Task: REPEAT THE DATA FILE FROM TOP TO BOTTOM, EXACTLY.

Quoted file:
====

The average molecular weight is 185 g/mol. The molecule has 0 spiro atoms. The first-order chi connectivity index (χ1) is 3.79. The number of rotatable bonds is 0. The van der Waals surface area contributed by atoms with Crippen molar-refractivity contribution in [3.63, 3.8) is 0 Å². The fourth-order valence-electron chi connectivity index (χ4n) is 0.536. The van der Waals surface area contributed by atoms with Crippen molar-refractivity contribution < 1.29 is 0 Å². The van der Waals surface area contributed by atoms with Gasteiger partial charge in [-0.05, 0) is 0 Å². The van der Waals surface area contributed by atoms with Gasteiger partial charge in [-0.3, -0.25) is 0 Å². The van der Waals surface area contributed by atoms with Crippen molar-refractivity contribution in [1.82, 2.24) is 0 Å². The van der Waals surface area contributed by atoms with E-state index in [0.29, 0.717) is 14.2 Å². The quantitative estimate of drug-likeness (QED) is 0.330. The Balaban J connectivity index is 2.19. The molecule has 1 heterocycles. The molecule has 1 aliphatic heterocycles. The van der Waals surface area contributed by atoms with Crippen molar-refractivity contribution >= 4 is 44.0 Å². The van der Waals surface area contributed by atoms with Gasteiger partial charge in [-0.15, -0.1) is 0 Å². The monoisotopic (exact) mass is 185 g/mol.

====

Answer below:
The average molecular weight is 185 g/mol. The molecule has 0 spiro atoms. The first-order chi connectivity index (χ1) is 3.79. The number of rotatable bonds is 0. The van der Waals surface area contributed by atoms with Crippen molar-refractivity contribution in [3.63, 3.8) is 0 Å². The fourth-order valence-electron chi connectivity index (χ4n) is 0.536. The van der Waals surface area contributed by atoms with Crippen molar-refractivity contribution < 1.29 is 0 Å². The van der Waals surface area contributed by atoms with Gasteiger partial charge in [-0.05, 0) is 0 Å². The van der Waals surface area contributed by atoms with Gasteiger partial charge in [-0.3, -0.25) is 0 Å². The van der Waals surface area contributed by atoms with Crippen molar-refractivity contribution in [1.82, 2.24) is 0 Å². The van der Waals surface area contributed by atoms with E-state index in [0.29, 0.717) is 14.2 Å². The quantitative estimate of drug-likeness (QED) is 0.330. The Balaban J connectivity index is 2.19. The molecule has 1 heterocycles. The molecule has 1 aliphatic heterocycles. The van der Waals surface area contributed by atoms with Crippen molar-refractivity contribution >= 4 is 44.0 Å². The van der Waals surface area contributed by atoms with Gasteiger partial charge in [-0.15, -0.1) is 0 Å². The monoisotopic (exact) mass is 185 g/mol.